The Temple of Harmony

and Robert Adam at Halswell

“Passing to the Ionic portico, which is excellently placed, the scenery in view is truly enchanting; the lawn is gently waved, and spotted with trees and shrubs in the happiest taste. The water seems to wind naturally through a falling vale; and a swelling hill, crowned by a rotunda, forms a complete picture. The whole scene is really elegant; every part is riant, and bears the stamp of pleasure.”
– Arthur Young, 1771. 

The Temple of Harmony, photographed in January 2016.

The Temple of Harmony, photographed in January 2016.

The Temple of Harmony, photographed c.1898.

The Temple of Harmony, photographed c.1898.

The Temple of Harmony, designed by Sir Charles Kemeys-Tynte’s gentleman-architect friend Thomas Prowse (1708-1767) was based on the plans in Isaac Ware’s (1704-1766) influential The Four Books of Andrea Palladio’s Architecture published in 1738. Palladio’s designs were taken directly from the ancient Temple of Portunus which still stands in Rome. Halswell’s Temple of Harmony, though inspired by Palladio’s vision of ancient Rome, was designed and built by gentlemen architects, like so many of the monuments throughout eighteenth-century Britain. The Estate Steward for Halswell, Mr Escott, records in his eighteenth-century memorandum that the building was commissioned in 1764 at a cost of £400 and was dedicated to the memory of two of Sir Charles’ friends: Mr Peregrine Palmer of Fairfield House, Somerset, MP for the University of Oxford, who died in 1762, and Mr Thomas Prowse, the Temple’s architect, an MP for Somerset who died in 1767, the year the building was completed.

Transcription of the Halswell Steward’s diary, Escott’s Memorandum, relating to the commissioning of the Temple in 1764.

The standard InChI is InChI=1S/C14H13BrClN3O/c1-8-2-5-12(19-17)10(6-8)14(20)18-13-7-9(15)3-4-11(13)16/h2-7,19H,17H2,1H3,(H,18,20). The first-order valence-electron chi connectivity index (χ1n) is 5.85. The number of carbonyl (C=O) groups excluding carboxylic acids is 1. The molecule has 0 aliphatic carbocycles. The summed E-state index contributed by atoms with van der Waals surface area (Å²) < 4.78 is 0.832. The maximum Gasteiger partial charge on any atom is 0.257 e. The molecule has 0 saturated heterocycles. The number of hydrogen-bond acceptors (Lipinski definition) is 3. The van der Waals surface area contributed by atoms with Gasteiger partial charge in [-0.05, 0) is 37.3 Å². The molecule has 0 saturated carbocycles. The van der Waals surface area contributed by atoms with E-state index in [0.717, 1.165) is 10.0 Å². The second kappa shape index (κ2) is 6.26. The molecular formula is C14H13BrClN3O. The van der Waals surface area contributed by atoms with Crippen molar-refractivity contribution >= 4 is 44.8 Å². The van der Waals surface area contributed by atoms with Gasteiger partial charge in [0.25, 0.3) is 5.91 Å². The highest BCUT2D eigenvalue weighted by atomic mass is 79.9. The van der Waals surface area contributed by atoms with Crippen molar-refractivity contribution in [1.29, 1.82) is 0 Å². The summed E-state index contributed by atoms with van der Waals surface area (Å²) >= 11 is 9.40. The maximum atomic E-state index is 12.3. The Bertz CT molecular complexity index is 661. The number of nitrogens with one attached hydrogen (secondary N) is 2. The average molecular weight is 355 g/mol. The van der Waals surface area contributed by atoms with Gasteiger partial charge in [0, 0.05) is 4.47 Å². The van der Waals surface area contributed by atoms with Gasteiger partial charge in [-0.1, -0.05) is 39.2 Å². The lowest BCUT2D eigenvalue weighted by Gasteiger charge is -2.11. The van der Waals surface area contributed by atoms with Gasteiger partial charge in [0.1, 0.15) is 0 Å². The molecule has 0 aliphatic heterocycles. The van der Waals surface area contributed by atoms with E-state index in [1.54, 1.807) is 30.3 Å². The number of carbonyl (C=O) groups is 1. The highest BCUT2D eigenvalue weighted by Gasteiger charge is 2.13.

Transcription of the Halswell Steward’s diary, Escott’s Memorandum, relating to the commissioning of the Temple in 1764.

Thomas Prowse MP (1707-1767) as a gentleman-architect did not fully seek gainful employment in architecture but instead often helped his friends by advising them on Palladianism and guiding their taste and that of their architects or draughtsmen. Therefore the amount of his influence in certain projects is difficult to gauge, however his name is linked to some of the most important Palladian country houses in the region. The monumental Hagley Hall, one of the last great houses in this style is associated with his name, as are his designs for Hatch Court in nearby Hatch Beauchamp, built c.1755. He also advised on the designs of the Palladian Copped Hall in Epping Forest, but also farther flung houses such as Kimberly Hall in Norfolk and his own estate Wicken Park in Northampton, which he inherited in 1750. As a strong propounder of the fashionable Palladian style he would have been deeply influenced by Isaac Ware’s English translation of Andrea Palladio’s (1508-1580) Four Books of Architecture, where drawings which were to become the basis of his work at Halswell were printed. Prowse’s views on the muscularly English Baroque wing of Halswell House are not known, but the antipathy between the freedom of the English Baroque as typified by architects such as Inigo Jones (1573-1652) and Sir John Vanburgh (1664-1726) and the ‘rules’ of the more elegant Palladianism was a publicly fought national battle of taste. We are perhaps lucky that no ‘improvements’ were carried out to the Baroque wing of Halswell under the guidance of such a strong friend of Sir Charles and Palladianism.

Engraving of the Temple of Portunus in Rome, from Isaac Ware's English edition (1738) of I quattro libri dell'architettura by Palladio.

Engraving of the Temple of Portunus in Rome, from Isaac Ware’s English edition (1738) of I quattro libri dell’architettura by Palladio.

1921 Plans of the Temple of Fortuna Virilis (now correctly identified as Portunus), Rome.

1921 Plans of the Temple of Fortuna Virilis (now correctly identified as Portunus), Rome.